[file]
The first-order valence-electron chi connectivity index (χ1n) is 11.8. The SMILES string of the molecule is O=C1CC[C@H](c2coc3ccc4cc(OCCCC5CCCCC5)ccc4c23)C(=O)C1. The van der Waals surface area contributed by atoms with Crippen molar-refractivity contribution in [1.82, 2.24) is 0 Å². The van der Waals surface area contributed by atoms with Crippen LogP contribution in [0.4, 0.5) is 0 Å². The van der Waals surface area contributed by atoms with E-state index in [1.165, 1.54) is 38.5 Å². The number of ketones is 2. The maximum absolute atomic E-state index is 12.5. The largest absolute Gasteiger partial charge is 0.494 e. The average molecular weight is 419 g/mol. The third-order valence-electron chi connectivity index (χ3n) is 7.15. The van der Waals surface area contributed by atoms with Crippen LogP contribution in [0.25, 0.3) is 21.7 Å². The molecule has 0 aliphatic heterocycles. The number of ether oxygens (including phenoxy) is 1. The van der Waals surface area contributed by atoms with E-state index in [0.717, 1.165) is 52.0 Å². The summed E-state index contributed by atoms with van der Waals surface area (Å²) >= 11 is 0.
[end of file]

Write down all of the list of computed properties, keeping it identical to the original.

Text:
The first-order valence-electron chi connectivity index (χ1n) is 11.8. The SMILES string of the molecule is O=C1CC[C@H](c2coc3ccc4cc(OCCCC5CCCCC5)ccc4c23)C(=O)C1. The van der Waals surface area contributed by atoms with Crippen molar-refractivity contribution in [1.82, 2.24) is 0 Å². The van der Waals surface area contributed by atoms with Crippen LogP contribution in [0.4, 0.5) is 0 Å². The van der Waals surface area contributed by atoms with E-state index in [1.165, 1.54) is 38.5 Å². The number of ketones is 2. The maximum absolute atomic E-state index is 12.5. The largest absolute Gasteiger partial charge is 0.494 e. The average molecular weight is 419 g/mol. The third-order valence-electron chi connectivity index (χ3n) is 7.15. The van der Waals surface area contributed by atoms with Crippen LogP contribution in [0.25, 0.3) is 21.7 Å². The molecule has 0 aliphatic heterocycles. The number of ether oxygens (including phenoxy) is 1. The van der Waals surface area contributed by atoms with E-state index in [0.717, 1.165) is 52.0 Å². The summed E-state index contributed by atoms with van der Waals surface area (Å²) >= 11 is 0.